In the equity and fixed income markets, 2022 has been an unprecedented year. As of June 30th, 2022, global equities are down close to 20%, while high-quality fixed income has experienced a drawdown of approximately 10%. From a historical performance standpoint, it is the worst start to a year in the bond market since 1842 and the third worst first half in equities since 1972. However, if you look at alternative asset classes, it tells a different story. Real estate, real assets, hedge funds, private equity, and private debt have outperformed both equities and fixed income in 2022 and have played key roles in mitigating portfolio volatility. Alternative asset classes have often been criticized for their fees, minimums, and illiquidity, but this year they have added tremendous value, especially to portfolio diversification. Though alternative asset classes have helped when in relative performance and reducing risk, the question remains whether this trend will continue.

Real Estate
During 2022, real estate has performed well, benefiting from increased rents tied to higher inflation and strong fundamentals. As of June 30th, 2022, the asset class is up close to 30% over the last 12 months. Momentum seems strong in this space, considering U.S. commercial real estate investment volume increased 45% year over year in Q1 2022 to $150 billion. The multi-family sector saw the largest investment volume, followed by industrials and logistics. In general, real estate fundamentals remain healthy, from a supply and demand standpoint, despite the potential threat of a recession.

Real Assets
Real assets – comprised primarily of private infrastructure, timberland, and farmland – are slightly positive, year to date as of June 30, 2022, and are up close to 7% over the last 12 months. Infrastructure fundraising has remained elevated and strong demand has led to meaningful premiums for container movement while port volumes remain close to all-time highs. When it comes to farmland, grain shortage in much of the world has driven the prices of some commodities to record levels. Drought conditions have resulted in low wheat harvests and increased prices. Total U.S. agricultural exports continued to rise in 2022. Housing remained at elevated levels since rebounding from low levels due to COVID. Timber pricing remained strong, with prices at the end of Q1 up 11% year-over-year. All of these trends make real assets an area of intrigue going forward.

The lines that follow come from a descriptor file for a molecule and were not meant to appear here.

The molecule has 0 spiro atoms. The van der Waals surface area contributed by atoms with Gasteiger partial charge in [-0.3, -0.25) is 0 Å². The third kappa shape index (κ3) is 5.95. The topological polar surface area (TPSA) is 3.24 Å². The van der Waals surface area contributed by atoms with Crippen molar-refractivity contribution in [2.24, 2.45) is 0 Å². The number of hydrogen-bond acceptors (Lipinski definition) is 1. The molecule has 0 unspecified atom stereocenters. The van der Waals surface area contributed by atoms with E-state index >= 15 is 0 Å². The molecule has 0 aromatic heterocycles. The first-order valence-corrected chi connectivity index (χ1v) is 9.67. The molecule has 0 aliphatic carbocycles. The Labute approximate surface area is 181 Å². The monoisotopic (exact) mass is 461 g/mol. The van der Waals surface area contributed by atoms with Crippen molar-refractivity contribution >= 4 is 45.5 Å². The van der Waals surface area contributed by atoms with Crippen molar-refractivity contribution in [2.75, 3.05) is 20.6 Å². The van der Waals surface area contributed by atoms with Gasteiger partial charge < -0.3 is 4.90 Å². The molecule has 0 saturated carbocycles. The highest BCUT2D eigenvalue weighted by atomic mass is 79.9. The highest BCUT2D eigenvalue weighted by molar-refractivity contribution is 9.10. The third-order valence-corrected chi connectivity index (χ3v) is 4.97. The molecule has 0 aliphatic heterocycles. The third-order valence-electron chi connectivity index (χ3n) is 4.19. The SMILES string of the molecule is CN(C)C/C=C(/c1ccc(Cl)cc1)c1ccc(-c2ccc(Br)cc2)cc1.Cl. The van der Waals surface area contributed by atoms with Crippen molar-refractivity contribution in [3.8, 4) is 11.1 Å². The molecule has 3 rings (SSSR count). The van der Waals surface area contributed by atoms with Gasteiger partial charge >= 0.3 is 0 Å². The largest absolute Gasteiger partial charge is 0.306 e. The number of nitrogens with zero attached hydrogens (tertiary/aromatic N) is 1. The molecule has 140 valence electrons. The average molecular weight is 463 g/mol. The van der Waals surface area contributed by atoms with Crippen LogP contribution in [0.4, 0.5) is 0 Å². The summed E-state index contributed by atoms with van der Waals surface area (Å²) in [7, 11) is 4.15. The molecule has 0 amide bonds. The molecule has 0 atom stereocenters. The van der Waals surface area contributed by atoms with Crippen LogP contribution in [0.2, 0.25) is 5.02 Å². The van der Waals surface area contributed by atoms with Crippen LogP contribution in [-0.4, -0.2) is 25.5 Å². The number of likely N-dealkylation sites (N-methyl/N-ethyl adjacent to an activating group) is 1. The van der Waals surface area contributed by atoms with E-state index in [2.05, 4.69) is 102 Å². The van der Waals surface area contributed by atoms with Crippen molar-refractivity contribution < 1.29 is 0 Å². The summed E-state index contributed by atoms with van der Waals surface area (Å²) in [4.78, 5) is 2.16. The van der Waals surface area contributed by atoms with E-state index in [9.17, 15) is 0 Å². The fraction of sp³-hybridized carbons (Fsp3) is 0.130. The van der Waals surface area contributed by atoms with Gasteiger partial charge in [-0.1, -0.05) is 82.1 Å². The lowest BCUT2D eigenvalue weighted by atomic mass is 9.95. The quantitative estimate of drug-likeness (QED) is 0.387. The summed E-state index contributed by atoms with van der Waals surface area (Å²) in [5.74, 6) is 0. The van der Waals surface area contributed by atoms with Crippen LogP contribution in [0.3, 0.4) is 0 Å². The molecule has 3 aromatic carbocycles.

Hedge Funds
When it comes to hedge funds, there has been wide return dispersion between different strategy types. For example, long biased and equity long short hedge funds are both down between 13-15% this year. However, quantitative, and multi-strategy hedge funds have provided some robust relative returns, especially against fixed income and equities considering they are both up in 2022. Even though hedge funds, as a whole, are down close to 4% in 2022, they have still served an important role in minimizing risk, especially on the downside. This theme should continue as well.

Private Equity